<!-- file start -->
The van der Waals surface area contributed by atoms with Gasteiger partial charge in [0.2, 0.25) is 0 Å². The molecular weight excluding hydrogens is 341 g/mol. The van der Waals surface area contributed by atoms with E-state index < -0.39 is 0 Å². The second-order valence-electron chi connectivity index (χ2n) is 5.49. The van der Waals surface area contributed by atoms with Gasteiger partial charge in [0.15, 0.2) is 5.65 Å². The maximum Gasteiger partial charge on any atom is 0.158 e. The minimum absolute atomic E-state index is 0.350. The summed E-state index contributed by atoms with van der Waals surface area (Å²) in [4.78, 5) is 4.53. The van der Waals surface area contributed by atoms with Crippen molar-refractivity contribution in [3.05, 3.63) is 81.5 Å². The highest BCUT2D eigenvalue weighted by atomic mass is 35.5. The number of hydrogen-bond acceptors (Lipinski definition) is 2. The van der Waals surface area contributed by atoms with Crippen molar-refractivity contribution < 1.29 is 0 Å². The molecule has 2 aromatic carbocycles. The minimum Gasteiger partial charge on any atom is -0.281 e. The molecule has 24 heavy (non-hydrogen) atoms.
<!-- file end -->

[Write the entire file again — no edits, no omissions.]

The van der Waals surface area contributed by atoms with Gasteiger partial charge in [0.2, 0.25) is 0 Å². The molecular weight excluding hydrogens is 341 g/mol. The van der Waals surface area contributed by atoms with E-state index < -0.39 is 0 Å². The second-order valence-electron chi connectivity index (χ2n) is 5.49. The van der Waals surface area contributed by atoms with Gasteiger partial charge in [0.15, 0.2) is 5.65 Å². The maximum Gasteiger partial charge on any atom is 0.158 e. The minimum absolute atomic E-state index is 0.350. The summed E-state index contributed by atoms with van der Waals surface area (Å²) in [4.78, 5) is 4.53. The van der Waals surface area contributed by atoms with Crippen molar-refractivity contribution in [3.05, 3.63) is 81.5 Å². The highest BCUT2D eigenvalue weighted by atomic mass is 35.5. The number of hydrogen-bond acceptors (Lipinski definition) is 2. The van der Waals surface area contributed by atoms with Crippen molar-refractivity contribution < 1.29 is 0 Å². The molecule has 2 aromatic carbocycles. The minimum Gasteiger partial charge on any atom is -0.281 e. The molecule has 24 heavy (non-hydrogen) atoms.